Many people who lose their sense of smell due to Covid-19 eventually regain it, but some survivors later report smell distortions and unexplained smells, a new study found. Researchers analysed survey responses from 1,468 individuals who had been diagnosed with Covid-19 between April and September 2020 and had suffered loss of smell and taste at the start of their illness. Early on, about 10 per cent also reported smell distortions, or parosmia, and unexplained smells, known as phantosmia. At an average of six to seven months after becoming ill and first reporting loss of smell, roughly 60 per cent of women and 48 per cent of men had regained less than 80 per cent of their pre-illness smell ability, and rates of smell distortions and imaginary smells had increased, the researchers reported on Tuesday on medRxiv ahead of peer review. Roughly 47 per cent reported parosmia, saying, for example, "some things now smell like chemicals." About 25 per cent reported phantosmia. "Sometimes I can smell burning but no one else around me can," one respondent reported. Persistent smell problems were seen more often in survivors with more symptoms overall, "suggesting it may be a key marker of long-COVID," the authors said.

Vaccines induce antibodies despite cancer, immunocompromise

The mRNA Covid-19 vaccines trigger protective immune responses in most cancer patients with solid tumors and in many people taking immunosuppressive medications, two small studies suggest. In Israel, researchers found that six months after the second dose of the vaccine from Pfizer and BioNTech SE , 79 per cent of 154 patients with solid tumors had developed antibodies, as had 84 per cent of 135 similar people without cancer, a difference that was not deemed statistically significant. Antibody levels were similar in the two groups, the researchers reported on Thursday in Cancer Discovery. Separately, US researchers studied 133 adults taking immunosuppressive medications for chronic inflammatory diseases and 53 healthy volunteers. At three weeks after the second shot of an mRNA vaccine from Pfizer/BioNTech or Moderna, nearly 90 per cent of the immunosuppressed participants had developed antibodies, although many had lower responses compared to the control group, according to a report published on Tuesday in Annals of Internal Medicine.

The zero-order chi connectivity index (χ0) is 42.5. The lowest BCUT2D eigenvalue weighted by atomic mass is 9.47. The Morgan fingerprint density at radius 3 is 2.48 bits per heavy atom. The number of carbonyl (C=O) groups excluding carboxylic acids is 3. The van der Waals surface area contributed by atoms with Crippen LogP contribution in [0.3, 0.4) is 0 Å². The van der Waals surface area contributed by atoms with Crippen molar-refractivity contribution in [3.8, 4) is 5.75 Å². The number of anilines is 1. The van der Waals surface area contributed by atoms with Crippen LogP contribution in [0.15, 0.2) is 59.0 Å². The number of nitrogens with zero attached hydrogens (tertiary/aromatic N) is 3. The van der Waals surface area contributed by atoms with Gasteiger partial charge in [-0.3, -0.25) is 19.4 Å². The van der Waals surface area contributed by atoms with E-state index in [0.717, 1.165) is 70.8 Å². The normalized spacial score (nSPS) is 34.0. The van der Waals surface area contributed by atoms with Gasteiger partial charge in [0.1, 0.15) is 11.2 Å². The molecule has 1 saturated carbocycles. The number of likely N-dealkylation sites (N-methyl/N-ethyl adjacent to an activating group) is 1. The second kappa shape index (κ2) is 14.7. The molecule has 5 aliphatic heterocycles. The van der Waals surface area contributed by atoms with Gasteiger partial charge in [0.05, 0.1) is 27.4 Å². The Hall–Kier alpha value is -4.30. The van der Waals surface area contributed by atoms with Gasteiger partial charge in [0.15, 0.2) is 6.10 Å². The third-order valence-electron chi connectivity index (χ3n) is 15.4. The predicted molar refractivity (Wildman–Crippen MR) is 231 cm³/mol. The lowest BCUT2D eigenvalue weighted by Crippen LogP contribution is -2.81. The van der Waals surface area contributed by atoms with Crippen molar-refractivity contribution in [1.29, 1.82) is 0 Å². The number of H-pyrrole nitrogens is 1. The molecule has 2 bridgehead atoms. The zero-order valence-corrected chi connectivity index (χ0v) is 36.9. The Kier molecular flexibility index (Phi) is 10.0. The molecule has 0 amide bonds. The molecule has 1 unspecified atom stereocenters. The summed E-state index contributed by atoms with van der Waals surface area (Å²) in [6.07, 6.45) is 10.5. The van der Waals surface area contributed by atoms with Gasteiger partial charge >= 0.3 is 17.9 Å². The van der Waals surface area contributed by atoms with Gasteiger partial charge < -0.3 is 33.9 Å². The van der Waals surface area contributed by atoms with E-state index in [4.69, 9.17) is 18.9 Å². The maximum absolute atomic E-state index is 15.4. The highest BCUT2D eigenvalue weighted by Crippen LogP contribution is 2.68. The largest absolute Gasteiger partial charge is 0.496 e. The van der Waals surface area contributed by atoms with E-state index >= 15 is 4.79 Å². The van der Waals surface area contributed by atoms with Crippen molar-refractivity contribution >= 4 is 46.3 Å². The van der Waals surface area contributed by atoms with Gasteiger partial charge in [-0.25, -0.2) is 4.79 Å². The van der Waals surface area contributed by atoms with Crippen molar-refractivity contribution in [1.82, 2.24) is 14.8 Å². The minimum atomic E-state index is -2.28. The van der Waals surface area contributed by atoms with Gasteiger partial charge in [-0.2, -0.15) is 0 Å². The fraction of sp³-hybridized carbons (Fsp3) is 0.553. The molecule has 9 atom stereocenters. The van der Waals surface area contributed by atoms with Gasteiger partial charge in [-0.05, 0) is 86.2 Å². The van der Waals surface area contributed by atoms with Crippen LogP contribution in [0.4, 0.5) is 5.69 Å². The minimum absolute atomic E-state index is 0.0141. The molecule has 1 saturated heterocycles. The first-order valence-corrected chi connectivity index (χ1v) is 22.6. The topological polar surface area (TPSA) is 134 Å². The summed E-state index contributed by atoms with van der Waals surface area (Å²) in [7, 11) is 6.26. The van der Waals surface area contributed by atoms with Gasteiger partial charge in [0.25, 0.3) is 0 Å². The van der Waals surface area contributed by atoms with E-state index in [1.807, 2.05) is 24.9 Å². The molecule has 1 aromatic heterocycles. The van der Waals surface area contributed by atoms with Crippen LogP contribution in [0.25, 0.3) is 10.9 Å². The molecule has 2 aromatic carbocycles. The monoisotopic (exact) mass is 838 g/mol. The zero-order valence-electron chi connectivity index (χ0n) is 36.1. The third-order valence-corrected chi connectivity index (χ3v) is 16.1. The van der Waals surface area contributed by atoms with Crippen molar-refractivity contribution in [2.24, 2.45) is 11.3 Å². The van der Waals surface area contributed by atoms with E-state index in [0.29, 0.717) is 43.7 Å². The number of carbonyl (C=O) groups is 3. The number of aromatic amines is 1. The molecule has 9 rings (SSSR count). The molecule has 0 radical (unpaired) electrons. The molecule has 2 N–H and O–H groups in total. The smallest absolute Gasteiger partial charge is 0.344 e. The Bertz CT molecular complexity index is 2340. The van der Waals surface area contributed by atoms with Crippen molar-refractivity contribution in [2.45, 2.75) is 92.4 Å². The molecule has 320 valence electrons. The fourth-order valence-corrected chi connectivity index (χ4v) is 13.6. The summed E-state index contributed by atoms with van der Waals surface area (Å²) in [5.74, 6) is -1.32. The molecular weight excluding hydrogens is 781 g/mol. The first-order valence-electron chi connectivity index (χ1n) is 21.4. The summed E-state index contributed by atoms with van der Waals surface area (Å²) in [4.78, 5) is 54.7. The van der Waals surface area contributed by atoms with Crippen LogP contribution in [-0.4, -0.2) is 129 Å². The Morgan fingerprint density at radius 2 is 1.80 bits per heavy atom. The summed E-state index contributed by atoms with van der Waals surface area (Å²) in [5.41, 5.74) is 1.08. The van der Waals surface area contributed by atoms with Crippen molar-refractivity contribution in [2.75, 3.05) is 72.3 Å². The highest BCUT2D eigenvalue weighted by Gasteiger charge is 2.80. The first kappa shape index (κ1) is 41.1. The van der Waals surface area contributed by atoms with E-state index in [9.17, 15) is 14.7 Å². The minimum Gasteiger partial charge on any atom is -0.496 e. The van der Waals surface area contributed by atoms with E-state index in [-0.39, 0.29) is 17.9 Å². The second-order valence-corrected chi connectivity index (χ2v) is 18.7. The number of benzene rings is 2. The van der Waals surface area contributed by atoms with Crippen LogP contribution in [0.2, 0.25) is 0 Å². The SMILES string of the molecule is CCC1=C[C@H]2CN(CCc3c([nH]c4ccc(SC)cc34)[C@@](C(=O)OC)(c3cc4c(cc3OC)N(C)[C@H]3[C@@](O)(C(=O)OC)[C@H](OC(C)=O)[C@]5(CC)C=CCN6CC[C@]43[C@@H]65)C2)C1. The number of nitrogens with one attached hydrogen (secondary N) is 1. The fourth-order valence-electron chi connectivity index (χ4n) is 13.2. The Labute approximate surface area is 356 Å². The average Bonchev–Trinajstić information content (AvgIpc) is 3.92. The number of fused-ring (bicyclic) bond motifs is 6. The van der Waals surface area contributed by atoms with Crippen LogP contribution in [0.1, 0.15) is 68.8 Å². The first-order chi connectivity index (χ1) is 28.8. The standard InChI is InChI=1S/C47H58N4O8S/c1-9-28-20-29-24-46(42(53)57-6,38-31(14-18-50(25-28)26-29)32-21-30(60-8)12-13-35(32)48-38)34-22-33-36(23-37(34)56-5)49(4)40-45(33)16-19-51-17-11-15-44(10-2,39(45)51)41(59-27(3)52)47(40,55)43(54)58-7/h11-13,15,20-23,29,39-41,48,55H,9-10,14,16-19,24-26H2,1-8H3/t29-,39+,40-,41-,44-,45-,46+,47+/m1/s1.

Antibody therapy cuts hospitalisation rates

People with mild-to-moderate Covid-19 who were treated with a monoclonal antibody "cocktail" had lower hospitalization rates than similar people who did not receive the treatment, researchers reported on Monday in EClinicalMedicine. They looked at nearly 1,400 such patients, roughly half of whom had received Regeneron Pharmaceutical Inc's combination monoclonal antibody therapy. Among those who received the treatment, about 45 per cent were older than 65, and many had high blood pressure, obesity, diabetes, lung disease and other risk factors. By four weeks after the treatment, 1.6 per cent of them had been hospitalized, compared to 4.8 per cent of patients not treated with the monoclonal antibodies. The study was not randomized and cannot prove the treatment caused the better outcomes. However, it "suggests that when patients who are at high risk due to a range of comorbidities contract a mild or moderate case of Covid-19, this combination of monoclonal injections gives them a chance of a nonhospitalized recovery," study leader Dr Raymund Razonable of the Mayo Clinic in Rochester, Minnesota in a statement.